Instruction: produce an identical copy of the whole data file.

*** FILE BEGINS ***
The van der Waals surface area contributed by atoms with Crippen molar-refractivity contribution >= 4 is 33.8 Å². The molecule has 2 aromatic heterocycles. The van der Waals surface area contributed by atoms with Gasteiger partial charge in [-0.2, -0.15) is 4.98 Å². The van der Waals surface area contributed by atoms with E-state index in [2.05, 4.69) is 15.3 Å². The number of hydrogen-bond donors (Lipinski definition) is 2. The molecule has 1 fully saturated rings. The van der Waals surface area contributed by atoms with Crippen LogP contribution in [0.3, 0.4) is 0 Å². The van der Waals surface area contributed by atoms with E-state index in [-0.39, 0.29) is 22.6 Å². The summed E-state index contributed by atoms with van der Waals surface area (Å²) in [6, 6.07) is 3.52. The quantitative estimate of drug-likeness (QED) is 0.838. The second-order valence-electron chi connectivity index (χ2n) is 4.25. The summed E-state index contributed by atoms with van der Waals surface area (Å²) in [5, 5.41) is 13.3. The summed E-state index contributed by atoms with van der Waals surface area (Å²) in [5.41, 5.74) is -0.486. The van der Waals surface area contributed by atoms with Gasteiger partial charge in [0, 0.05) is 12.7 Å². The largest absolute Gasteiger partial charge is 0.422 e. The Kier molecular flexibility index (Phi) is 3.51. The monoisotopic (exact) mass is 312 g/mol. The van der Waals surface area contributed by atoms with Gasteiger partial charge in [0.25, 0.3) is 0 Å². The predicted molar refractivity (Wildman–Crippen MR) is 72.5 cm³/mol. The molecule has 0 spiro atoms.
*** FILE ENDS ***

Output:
The van der Waals surface area contributed by atoms with Crippen molar-refractivity contribution >= 4 is 33.8 Å². The molecule has 2 aromatic heterocycles. The van der Waals surface area contributed by atoms with Gasteiger partial charge in [-0.2, -0.15) is 4.98 Å². The van der Waals surface area contributed by atoms with E-state index in [2.05, 4.69) is 15.3 Å². The number of hydrogen-bond donors (Lipinski definition) is 2. The molecule has 1 fully saturated rings. The van der Waals surface area contributed by atoms with Crippen LogP contribution in [0.3, 0.4) is 0 Å². The van der Waals surface area contributed by atoms with E-state index in [-0.39, 0.29) is 22.6 Å². The summed E-state index contributed by atoms with van der Waals surface area (Å²) in [6, 6.07) is 3.52. The quantitative estimate of drug-likeness (QED) is 0.838. The second-order valence-electron chi connectivity index (χ2n) is 4.25. The summed E-state index contributed by atoms with van der Waals surface area (Å²) in [5, 5.41) is 13.3. The summed E-state index contributed by atoms with van der Waals surface area (Å²) in [5.41, 5.74) is -0.486. The van der Waals surface area contributed by atoms with Gasteiger partial charge in [0, 0.05) is 12.7 Å². The largest absolute Gasteiger partial charge is 0.422 e. The Kier molecular flexibility index (Phi) is 3.51. The monoisotopic (exact) mass is 312 g/mol. The van der Waals surface area contributed by atoms with Gasteiger partial charge in [0.25, 0.3) is 0 Å². The predicted molar refractivity (Wildman–Crippen MR) is 72.5 cm³/mol. The molecule has 0 spiro atoms.